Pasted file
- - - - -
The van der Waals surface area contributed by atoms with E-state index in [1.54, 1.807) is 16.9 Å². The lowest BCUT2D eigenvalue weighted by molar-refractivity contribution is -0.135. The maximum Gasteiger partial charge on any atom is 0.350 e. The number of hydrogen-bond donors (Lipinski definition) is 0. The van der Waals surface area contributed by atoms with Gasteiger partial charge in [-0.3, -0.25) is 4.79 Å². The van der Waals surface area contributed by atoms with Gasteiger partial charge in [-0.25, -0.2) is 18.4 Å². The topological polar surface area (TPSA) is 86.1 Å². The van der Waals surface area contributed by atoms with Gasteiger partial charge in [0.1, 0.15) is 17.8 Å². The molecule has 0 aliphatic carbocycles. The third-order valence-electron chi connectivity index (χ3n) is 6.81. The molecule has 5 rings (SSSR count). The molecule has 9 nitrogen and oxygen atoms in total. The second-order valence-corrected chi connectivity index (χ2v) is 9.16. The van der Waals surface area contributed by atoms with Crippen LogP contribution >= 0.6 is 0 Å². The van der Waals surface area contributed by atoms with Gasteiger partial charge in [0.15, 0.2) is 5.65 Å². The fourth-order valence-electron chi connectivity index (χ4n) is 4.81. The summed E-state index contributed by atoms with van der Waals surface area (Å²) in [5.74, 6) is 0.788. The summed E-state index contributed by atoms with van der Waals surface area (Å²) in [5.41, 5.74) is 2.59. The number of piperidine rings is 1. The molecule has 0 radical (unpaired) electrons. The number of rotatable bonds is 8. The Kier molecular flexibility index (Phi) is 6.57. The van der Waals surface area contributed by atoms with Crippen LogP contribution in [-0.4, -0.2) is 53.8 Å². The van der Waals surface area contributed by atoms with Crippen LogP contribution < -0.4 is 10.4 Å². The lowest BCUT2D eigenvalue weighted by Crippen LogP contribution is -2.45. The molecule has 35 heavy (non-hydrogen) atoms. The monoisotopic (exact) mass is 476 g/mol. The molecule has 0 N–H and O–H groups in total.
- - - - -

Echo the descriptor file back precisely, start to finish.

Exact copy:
The van der Waals surface area contributed by atoms with E-state index in [1.54, 1.807) is 16.9 Å². The lowest BCUT2D eigenvalue weighted by molar-refractivity contribution is -0.135. The maximum Gasteiger partial charge on any atom is 0.350 e. The number of hydrogen-bond donors (Lipinski definition) is 0. The van der Waals surface area contributed by atoms with Gasteiger partial charge in [-0.3, -0.25) is 4.79 Å². The van der Waals surface area contributed by atoms with Gasteiger partial charge in [-0.25, -0.2) is 18.4 Å². The topological polar surface area (TPSA) is 86.1 Å². The van der Waals surface area contributed by atoms with Gasteiger partial charge in [0.1, 0.15) is 17.8 Å². The molecule has 0 aliphatic carbocycles. The third-order valence-electron chi connectivity index (χ3n) is 6.81. The molecule has 5 rings (SSSR count). The molecule has 9 nitrogen and oxygen atoms in total. The second-order valence-corrected chi connectivity index (χ2v) is 9.16. The van der Waals surface area contributed by atoms with Crippen LogP contribution >= 0.6 is 0 Å². The van der Waals surface area contributed by atoms with Gasteiger partial charge in [0.15, 0.2) is 5.65 Å². The fourth-order valence-electron chi connectivity index (χ4n) is 4.81. The summed E-state index contributed by atoms with van der Waals surface area (Å²) in [5.74, 6) is 0.788. The summed E-state index contributed by atoms with van der Waals surface area (Å²) in [5.41, 5.74) is 2.59. The number of piperidine rings is 1. The molecule has 0 radical (unpaired) electrons. The number of rotatable bonds is 8. The Kier molecular flexibility index (Phi) is 6.57. The van der Waals surface area contributed by atoms with Crippen LogP contribution in [-0.4, -0.2) is 53.8 Å². The van der Waals surface area contributed by atoms with Crippen LogP contribution < -0.4 is 10.4 Å². The lowest BCUT2D eigenvalue weighted by Crippen LogP contribution is -2.45. The molecule has 35 heavy (non-hydrogen) atoms. The monoisotopic (exact) mass is 476 g/mol. The molecule has 0 N–H and O–H groups in total.